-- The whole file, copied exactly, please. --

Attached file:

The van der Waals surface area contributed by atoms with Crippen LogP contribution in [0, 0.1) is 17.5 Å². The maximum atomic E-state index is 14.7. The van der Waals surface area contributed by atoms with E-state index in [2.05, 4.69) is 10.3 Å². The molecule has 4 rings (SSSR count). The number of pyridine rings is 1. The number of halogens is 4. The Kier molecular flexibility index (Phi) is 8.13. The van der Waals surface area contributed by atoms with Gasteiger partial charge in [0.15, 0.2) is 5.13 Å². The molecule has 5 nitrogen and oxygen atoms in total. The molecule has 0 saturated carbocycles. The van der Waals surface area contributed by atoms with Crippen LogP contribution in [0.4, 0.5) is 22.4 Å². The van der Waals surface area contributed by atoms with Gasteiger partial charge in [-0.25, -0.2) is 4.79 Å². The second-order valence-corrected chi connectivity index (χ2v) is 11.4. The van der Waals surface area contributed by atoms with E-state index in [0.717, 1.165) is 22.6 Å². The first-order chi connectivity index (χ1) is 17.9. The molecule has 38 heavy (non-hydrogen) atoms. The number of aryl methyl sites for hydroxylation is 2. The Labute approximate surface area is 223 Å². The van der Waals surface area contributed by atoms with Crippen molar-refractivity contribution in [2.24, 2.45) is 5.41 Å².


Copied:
The van der Waals surface area contributed by atoms with Crippen LogP contribution in [0, 0.1) is 17.5 Å². The maximum atomic E-state index is 14.7. The van der Waals surface area contributed by atoms with E-state index in [2.05, 4.69) is 10.3 Å². The molecule has 4 rings (SSSR count). The number of pyridine rings is 1. The number of halogens is 4. The Kier molecular flexibility index (Phi) is 8.13. The van der Waals surface area contributed by atoms with Gasteiger partial charge in [0.15, 0.2) is 5.13 Å². The molecule has 5 nitrogen and oxygen atoms in total. The molecule has 0 saturated carbocycles. The van der Waals surface area contributed by atoms with Crippen LogP contribution in [0.4, 0.5) is 22.4 Å². The van der Waals surface area contributed by atoms with Gasteiger partial charge in [-0.25, -0.2) is 4.79 Å². The second-order valence-corrected chi connectivity index (χ2v) is 11.4. The van der Waals surface area contributed by atoms with E-state index in [0.717, 1.165) is 22.6 Å². The first-order chi connectivity index (χ1) is 17.9. The molecule has 38 heavy (non-hydrogen) atoms. The number of aryl methyl sites for hydroxylation is 2. The Labute approximate surface area is 223 Å². The van der Waals surface area contributed by atoms with Crippen molar-refractivity contribution in [2.24, 2.45) is 5.41 Å².